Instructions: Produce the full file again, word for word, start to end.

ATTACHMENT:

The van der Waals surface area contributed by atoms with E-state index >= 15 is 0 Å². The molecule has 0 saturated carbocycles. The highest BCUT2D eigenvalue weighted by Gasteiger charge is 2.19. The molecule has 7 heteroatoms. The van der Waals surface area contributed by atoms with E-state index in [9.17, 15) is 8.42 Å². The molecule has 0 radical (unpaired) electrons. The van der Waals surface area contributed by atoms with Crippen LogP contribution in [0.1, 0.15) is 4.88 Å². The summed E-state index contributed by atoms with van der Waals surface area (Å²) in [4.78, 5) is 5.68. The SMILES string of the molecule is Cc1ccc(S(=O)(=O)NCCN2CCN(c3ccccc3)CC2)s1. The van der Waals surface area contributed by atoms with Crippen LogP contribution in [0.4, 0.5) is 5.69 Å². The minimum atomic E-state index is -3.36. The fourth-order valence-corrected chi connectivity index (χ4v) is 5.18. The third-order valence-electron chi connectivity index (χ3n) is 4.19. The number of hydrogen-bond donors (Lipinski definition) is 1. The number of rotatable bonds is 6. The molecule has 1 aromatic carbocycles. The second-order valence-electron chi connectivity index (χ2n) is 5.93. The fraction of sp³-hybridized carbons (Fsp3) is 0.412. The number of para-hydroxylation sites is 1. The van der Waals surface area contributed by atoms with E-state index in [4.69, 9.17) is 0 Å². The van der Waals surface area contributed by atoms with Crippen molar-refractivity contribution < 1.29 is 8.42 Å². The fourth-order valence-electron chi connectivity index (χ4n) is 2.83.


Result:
The van der Waals surface area contributed by atoms with E-state index >= 15 is 0 Å². The molecule has 0 saturated carbocycles. The highest BCUT2D eigenvalue weighted by Gasteiger charge is 2.19. The molecule has 7 heteroatoms. The van der Waals surface area contributed by atoms with E-state index in [9.17, 15) is 8.42 Å². The molecule has 0 radical (unpaired) electrons. The van der Waals surface area contributed by atoms with Crippen LogP contribution in [0.1, 0.15) is 4.88 Å². The summed E-state index contributed by atoms with van der Waals surface area (Å²) in [4.78, 5) is 5.68. The SMILES string of the molecule is Cc1ccc(S(=O)(=O)NCCN2CCN(c3ccccc3)CC2)s1. The van der Waals surface area contributed by atoms with Crippen LogP contribution in [0.4, 0.5) is 5.69 Å². The minimum atomic E-state index is -3.36. The fourth-order valence-corrected chi connectivity index (χ4v) is 5.18. The third-order valence-electron chi connectivity index (χ3n) is 4.19. The number of hydrogen-bond donors (Lipinski definition) is 1. The number of rotatable bonds is 6. The molecule has 1 aromatic carbocycles. The second-order valence-electron chi connectivity index (χ2n) is 5.93. The fraction of sp³-hybridized carbons (Fsp3) is 0.412. The number of para-hydroxylation sites is 1. The van der Waals surface area contributed by atoms with E-state index in [4.69, 9.17) is 0 Å². The van der Waals surface area contributed by atoms with Crippen molar-refractivity contribution < 1.29 is 8.42 Å². The fourth-order valence-electron chi connectivity index (χ4n) is 2.83.